Conclusion: Results showed that quality of 71% TW waters was not suitable for irrigation purpose due to higher concentration of soluble salts. The concentrations of chemical constituents in water from the LBDC aquifer system vary both depth and location wise. The application of TW irrigation having different salinities added substantial amount of soluble salts into soil that affected the soil quality. Resultantly, the yields of different crops reduced from 3 to 15%. Presently the farmers are using brackish TW water with CW but the continuous use of poor quality irrigation water would have serious consequences for sustainability of soil and crop productivity in the area.

Open Access Original Research Article

Profit Efficiency of Cocoyam Production in Kaduna State, Nigeria

S. Abdulrahman, O. Yusuf, A. D. Suleiman

Journal of Experimental Agriculture International, Page 231-241
DOI: 10.9734/AJEA/2015/16219

Aims: Aims of the study were to describe socio-economic characteristics of cocoyam farmers, profitability of cocoyam production and determine the profit efficiency of cocoyam producers in Kaduna state.
Study Design: Primary data were collected from cocoyam producers through the use of structured questionnaires.
Place and Duration of Study: This study was carried out in three local government area in Kaduna state, Nigeria between August and November 2014 cropping season.
Methodology: Multistage purposive and random sampling techniques were employed for data collection.
Results: The study showed that 34% of the respondents fall within the age range of 30 and 39years. The majority of the farmers (50%) had no formal education. The household size ranged from 6-10 persons, whereas (73%) were not members of cooperative society. Results indicated that except for cost of fertilizer, all other factors were significant (P < 0.01 and P < 0.1). The mean profit efficiency is 66% while the range is 3-99%
Conclusion: The findings of the study revealed that none of the sampled cocoyam farms reached the frontier threshold. Also, amount of credit received and farming experience was the socio-economic variable responsible for the variation in profit efficiency of the cocoyam producers. It was therefore recommended that timely and adequate supply of seed should be made available to farmers at affordable price in order to increase profit from production of cocoyam.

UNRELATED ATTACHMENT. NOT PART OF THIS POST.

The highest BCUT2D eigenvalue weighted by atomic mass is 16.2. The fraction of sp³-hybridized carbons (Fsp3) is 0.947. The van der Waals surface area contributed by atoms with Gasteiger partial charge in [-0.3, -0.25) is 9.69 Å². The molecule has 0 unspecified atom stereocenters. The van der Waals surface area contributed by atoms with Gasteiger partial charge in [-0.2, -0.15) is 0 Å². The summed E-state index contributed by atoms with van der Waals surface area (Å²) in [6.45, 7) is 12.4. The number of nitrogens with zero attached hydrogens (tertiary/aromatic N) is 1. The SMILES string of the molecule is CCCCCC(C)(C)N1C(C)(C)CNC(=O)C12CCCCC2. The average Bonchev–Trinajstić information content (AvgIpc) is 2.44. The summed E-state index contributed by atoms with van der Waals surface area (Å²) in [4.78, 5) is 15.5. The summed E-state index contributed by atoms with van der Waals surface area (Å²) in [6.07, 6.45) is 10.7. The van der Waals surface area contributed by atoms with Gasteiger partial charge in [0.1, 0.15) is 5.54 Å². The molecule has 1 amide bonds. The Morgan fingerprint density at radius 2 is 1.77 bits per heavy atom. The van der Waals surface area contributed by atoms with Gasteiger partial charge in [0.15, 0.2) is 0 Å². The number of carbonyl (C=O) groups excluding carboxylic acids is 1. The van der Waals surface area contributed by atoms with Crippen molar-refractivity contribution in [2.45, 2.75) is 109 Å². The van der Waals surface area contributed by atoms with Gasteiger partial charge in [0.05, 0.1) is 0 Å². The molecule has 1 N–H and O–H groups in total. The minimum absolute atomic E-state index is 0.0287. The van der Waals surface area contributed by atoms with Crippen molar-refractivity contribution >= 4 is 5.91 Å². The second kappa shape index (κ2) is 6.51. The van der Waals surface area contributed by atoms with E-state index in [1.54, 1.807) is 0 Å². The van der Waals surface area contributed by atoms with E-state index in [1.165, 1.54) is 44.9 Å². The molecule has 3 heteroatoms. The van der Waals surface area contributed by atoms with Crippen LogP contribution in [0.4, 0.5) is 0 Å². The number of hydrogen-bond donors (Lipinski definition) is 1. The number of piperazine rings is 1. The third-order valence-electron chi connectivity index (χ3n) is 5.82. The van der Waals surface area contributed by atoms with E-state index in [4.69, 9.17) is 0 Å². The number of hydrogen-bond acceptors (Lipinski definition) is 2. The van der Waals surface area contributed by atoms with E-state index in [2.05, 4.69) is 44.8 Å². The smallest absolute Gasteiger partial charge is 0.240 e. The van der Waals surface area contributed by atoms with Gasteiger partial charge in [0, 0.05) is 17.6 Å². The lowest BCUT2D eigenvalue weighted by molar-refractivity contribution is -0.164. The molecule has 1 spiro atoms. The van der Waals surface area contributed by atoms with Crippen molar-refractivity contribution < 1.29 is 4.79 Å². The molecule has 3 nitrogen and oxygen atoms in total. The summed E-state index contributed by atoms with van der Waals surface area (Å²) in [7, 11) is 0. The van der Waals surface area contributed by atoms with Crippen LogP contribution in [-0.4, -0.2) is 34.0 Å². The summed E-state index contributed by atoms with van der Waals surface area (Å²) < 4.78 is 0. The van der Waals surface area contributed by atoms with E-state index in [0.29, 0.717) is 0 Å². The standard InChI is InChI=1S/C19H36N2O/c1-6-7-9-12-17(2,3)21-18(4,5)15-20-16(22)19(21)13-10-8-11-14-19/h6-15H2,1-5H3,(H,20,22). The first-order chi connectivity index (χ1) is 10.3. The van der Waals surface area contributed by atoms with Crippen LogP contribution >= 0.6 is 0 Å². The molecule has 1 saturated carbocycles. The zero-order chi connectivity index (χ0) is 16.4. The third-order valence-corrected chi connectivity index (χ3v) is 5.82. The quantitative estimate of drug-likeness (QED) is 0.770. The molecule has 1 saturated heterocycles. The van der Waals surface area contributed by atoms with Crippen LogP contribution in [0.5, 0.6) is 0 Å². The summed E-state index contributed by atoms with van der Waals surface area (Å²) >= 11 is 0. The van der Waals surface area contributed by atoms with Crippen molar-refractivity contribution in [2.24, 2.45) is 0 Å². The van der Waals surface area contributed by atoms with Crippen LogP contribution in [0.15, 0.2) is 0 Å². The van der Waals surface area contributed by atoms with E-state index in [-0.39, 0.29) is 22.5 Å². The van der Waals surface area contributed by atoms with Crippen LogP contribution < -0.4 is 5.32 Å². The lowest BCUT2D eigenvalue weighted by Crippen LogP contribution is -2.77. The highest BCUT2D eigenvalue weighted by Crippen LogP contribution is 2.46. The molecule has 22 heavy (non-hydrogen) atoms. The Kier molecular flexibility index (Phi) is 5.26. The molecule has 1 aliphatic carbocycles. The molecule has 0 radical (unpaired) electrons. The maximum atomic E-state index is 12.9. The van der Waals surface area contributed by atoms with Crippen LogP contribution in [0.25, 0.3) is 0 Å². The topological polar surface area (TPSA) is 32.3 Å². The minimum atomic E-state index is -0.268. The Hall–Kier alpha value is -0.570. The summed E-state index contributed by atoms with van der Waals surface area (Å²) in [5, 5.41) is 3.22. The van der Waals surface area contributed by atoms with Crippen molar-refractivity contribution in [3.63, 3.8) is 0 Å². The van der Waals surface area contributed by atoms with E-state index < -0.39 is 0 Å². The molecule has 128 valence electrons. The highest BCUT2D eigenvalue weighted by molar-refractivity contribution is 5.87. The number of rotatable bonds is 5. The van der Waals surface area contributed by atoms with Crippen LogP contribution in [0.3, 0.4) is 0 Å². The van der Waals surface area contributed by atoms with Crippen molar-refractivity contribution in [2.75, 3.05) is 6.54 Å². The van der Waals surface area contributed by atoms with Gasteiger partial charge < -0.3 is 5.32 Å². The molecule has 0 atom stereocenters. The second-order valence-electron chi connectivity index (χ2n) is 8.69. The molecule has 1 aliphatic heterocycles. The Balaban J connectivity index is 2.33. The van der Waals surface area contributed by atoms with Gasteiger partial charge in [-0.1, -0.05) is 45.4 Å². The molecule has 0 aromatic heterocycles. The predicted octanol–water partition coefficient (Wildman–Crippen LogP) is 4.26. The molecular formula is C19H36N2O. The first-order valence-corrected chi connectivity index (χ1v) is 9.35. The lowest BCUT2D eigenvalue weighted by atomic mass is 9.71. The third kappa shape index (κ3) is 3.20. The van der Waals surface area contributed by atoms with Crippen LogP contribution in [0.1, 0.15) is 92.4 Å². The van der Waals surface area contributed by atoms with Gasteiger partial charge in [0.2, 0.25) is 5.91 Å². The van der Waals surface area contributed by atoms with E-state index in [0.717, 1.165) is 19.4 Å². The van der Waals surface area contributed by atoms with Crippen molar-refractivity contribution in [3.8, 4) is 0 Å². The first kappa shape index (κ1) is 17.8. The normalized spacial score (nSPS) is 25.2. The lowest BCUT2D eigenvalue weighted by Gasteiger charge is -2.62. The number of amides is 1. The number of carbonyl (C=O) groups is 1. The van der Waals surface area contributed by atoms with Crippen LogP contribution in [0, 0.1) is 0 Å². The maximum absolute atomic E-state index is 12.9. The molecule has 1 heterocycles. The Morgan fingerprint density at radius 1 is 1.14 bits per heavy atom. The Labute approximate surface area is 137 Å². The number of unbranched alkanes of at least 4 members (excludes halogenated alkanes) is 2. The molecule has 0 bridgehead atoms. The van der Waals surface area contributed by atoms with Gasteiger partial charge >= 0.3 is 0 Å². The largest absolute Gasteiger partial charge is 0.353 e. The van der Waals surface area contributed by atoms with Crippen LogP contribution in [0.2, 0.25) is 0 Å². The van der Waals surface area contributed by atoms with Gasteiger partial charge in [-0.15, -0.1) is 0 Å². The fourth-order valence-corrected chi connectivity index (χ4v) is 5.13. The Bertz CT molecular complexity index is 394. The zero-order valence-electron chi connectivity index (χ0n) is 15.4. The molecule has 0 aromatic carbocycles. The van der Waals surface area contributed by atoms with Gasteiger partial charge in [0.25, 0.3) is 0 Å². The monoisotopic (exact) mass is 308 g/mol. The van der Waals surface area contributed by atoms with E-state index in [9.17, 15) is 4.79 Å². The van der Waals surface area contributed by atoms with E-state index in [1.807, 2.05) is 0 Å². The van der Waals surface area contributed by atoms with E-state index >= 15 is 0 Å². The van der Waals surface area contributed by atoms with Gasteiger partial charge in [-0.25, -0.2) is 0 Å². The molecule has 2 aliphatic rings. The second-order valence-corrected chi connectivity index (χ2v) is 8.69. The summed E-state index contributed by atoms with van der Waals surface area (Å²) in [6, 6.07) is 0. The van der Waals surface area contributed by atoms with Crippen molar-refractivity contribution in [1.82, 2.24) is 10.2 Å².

Open Access Original Research Article

Partitioning of Rice (Oryza sativa L.) Genotypes Based on Morphometric Diversity

Ahasanul Hoque, S. N. Begum, A. H. K. Robin, Lutful Hassan

Journal of Experimental Agriculture International, Page 242-250
DOI: 10.9734/AJEA/2015/15687

Aims: The Objectives of this study were to partition the rice genotypes into different clusters, identification of heterotic groups, and most important traits contributing to divergence to utilize them for specific objective-oriented breeding programs in future.
Study Design: The experiment was set out in randomized complete block design with three replications.
Place and Duration of Study: The experiment was carried out at experimental farm of Department of Genetics and Plant Breeding, Bangladesh Agricultural University, Bangladesh during Aus (Kharif) season of 2012.
Methodology: The diversity among sixty rice genotypes and contribution of thirteen traits towards diversity were analyzed using Mahalanobis’s D2 statistics and principal component analysis.
Results: Analysis of variance showed highly significant variation among the genotypes for all the traits. Cluster analysis based on D2 values exhibited seven distinct clusters. The highest intra-cluster distance (21.95) was observed in cluster II whereas that was lowest (7.62) for cluster VI. Maximum inter-cluster distance was observed between cluster III & VII (46.75) followed by cluster II & VII (42.91), cluster V & VII (38.48), and cluster III & VI (30.87). In all cases inter-cluster distance was higher than the intra-cluster distance suggesting wider diversity among the genotypes. All the short duration genotypes with high yield, high tiller number per hill and more filled grain per panicle were grouped in cluster VII whereas tall, long duration genotypes with low yield, wider flag leaf area, long panicle and more unfilled grain per panicle were grouped in cluster II. Cluster III composed of long duration & moderate yielded genotypes, but cluster V composed of genotypes with long duration and high yield. First three principal components explained about 81% of the total variation. Results of PCA suggested that traits such as number of filled grains per panicle, number of unfilled grains per panicle, flag leaf area, plant height and days to maturity were the principal discriminatory characteristics.
Conclusion: The studied rice genotypes showed considerable divergence for most of the traits. These results can now be used by the breeders to develop rice varieties having desirable characteristics and new breeding strategies for rice improvement.